While Darcy isn’t much more developed than the original, his relationship with Oliver and being gay offers an interesting perspective. It smooths (some of) Darcy’s sharper edges and changes the dynamics of his behavior and proposal because he’s presented as an introverted gay man who disdains the idea of marriage, rather than the idea of marrying below his station. Many changes to the original plot and characters work well; they streamline the narrative and combine the new and original material satisfactorily. One of the most impactful changes is to Mr. Bennet; he is more engaged and stalwart than before. He’s less detached, actively protects and encourages Oliver, and their relationship is an immensely profound and affirming one. The support Oliver receives from his father and Jane is a bastion in the household that Oliver desperately needs, especially as his mother’s haranguing becomes increasingly unpleasant and hurtful. Charlotte’s character is also expanded, as she now has a female lover named Lu. As women and as people in a relationship viewed as abnormal, they have a personal understanding of Oliver’s situation. They are part of Oliver’s support system, and Charlotte’s home provides freedom and a safe place for Oliver.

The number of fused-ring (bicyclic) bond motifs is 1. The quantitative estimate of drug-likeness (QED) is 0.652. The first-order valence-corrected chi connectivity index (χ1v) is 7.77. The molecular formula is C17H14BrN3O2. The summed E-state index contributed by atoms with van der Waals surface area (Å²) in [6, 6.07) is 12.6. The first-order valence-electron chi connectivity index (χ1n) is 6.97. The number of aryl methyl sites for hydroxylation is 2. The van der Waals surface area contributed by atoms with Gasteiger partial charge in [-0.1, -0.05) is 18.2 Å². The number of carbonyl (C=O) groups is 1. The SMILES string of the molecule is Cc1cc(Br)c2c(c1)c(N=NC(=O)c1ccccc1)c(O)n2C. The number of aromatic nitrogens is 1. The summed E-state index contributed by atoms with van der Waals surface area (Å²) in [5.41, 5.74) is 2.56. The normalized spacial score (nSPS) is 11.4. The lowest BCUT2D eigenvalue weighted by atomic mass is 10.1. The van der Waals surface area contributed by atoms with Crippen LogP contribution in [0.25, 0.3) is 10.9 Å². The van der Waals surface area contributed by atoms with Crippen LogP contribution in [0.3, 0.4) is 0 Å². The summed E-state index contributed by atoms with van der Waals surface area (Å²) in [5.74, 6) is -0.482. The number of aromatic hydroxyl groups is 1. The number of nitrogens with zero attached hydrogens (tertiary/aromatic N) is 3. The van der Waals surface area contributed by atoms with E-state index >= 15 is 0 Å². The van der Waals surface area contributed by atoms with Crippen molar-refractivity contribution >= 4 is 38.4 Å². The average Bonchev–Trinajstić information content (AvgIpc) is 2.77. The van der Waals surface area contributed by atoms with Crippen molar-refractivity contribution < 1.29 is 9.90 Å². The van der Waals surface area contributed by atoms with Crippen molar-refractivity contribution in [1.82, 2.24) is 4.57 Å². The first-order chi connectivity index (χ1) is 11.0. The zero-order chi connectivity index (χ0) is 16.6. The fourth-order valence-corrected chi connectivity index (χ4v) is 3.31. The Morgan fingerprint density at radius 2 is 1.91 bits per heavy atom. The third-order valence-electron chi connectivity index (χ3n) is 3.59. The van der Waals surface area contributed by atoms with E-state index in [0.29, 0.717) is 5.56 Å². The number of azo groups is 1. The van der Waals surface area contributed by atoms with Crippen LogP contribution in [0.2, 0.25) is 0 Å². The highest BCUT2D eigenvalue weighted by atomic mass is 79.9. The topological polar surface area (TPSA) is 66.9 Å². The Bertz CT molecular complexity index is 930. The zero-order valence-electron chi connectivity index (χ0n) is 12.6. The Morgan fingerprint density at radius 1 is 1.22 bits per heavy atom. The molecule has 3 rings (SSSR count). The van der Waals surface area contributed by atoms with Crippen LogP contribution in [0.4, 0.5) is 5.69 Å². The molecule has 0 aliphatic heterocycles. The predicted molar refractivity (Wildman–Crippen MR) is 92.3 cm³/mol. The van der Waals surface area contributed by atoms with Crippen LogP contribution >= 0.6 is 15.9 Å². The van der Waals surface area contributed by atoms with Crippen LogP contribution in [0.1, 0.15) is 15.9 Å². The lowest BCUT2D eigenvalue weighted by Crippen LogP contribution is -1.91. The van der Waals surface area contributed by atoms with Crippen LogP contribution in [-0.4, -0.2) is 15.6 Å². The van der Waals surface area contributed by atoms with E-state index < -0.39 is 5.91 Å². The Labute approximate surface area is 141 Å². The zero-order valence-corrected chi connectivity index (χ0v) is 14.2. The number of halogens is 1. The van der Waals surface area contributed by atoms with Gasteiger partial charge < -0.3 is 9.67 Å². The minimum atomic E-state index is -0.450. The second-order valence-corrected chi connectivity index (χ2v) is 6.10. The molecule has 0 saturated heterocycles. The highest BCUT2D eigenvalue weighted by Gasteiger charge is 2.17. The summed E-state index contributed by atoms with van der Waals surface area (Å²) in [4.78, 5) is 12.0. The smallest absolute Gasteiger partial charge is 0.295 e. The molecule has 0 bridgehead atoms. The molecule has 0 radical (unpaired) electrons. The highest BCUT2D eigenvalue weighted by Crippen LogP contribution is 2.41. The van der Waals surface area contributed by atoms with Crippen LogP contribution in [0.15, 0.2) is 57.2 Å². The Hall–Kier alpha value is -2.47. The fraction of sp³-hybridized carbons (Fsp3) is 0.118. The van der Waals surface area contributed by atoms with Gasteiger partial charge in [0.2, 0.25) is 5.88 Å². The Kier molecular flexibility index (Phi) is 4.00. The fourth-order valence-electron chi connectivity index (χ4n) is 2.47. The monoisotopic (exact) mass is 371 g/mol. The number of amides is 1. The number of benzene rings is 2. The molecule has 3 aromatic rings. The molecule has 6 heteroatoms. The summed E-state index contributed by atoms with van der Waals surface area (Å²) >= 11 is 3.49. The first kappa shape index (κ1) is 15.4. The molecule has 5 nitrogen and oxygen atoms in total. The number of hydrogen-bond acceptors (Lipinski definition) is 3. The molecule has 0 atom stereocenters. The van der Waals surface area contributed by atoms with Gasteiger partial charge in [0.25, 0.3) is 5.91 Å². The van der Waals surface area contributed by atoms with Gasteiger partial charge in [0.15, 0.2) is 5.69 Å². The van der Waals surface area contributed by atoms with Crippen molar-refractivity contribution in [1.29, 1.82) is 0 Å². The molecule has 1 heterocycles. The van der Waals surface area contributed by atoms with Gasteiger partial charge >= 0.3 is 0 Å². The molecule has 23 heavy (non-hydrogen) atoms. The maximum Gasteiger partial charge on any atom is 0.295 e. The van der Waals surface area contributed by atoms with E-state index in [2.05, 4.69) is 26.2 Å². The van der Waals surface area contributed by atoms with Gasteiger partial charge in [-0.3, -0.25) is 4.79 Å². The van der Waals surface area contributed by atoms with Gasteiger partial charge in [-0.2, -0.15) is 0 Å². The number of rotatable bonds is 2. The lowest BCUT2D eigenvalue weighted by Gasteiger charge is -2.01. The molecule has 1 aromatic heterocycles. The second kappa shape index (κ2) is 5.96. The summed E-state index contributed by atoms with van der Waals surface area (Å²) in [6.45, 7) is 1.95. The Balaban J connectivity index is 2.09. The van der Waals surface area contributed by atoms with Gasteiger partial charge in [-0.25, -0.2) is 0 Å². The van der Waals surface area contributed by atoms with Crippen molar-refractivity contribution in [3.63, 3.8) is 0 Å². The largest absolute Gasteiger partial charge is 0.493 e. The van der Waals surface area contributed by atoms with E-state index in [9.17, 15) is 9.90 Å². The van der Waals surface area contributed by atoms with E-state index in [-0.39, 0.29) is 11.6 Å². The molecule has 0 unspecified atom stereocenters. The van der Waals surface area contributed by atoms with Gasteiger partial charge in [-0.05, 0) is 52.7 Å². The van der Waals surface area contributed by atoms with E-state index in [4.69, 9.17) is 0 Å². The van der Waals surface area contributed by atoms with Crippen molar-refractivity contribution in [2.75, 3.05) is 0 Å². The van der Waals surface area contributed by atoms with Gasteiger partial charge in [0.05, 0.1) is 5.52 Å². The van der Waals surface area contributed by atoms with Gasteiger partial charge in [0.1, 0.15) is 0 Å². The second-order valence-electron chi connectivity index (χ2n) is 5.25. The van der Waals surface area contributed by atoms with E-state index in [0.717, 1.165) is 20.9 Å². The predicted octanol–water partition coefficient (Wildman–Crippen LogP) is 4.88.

In many ways, Oliver is the same as his counterpart—intelligent, witty, a bit of a firebrand, and affectionate when allowed. He’s also as idealistic, judgmenta,l and slightly sanctimonious regarding Charlotte and Darcy’s position on marriage, but it has added connotations because of their queerness, almost making his idealism too extreme. Oliver comments on the danger of being queer so misdirecting his anger and passing judgment on them without taking that into account (while still fearfully hiding himself from his family) is . . . a choice. That being said, he’s young, grew up in comfort, and has support from his aunt and uncle, so his ‘I’d rather die’ attitude and overconfident naïveté about making his way in the world is understandable. Moreover, since this is a sweeping romance about living your truth, love conquering all, and not settling, Oliver’s sometimes too modern language/out and proud rallying cries and his fantastical HEA fit the story it seems Novoa wants to tell.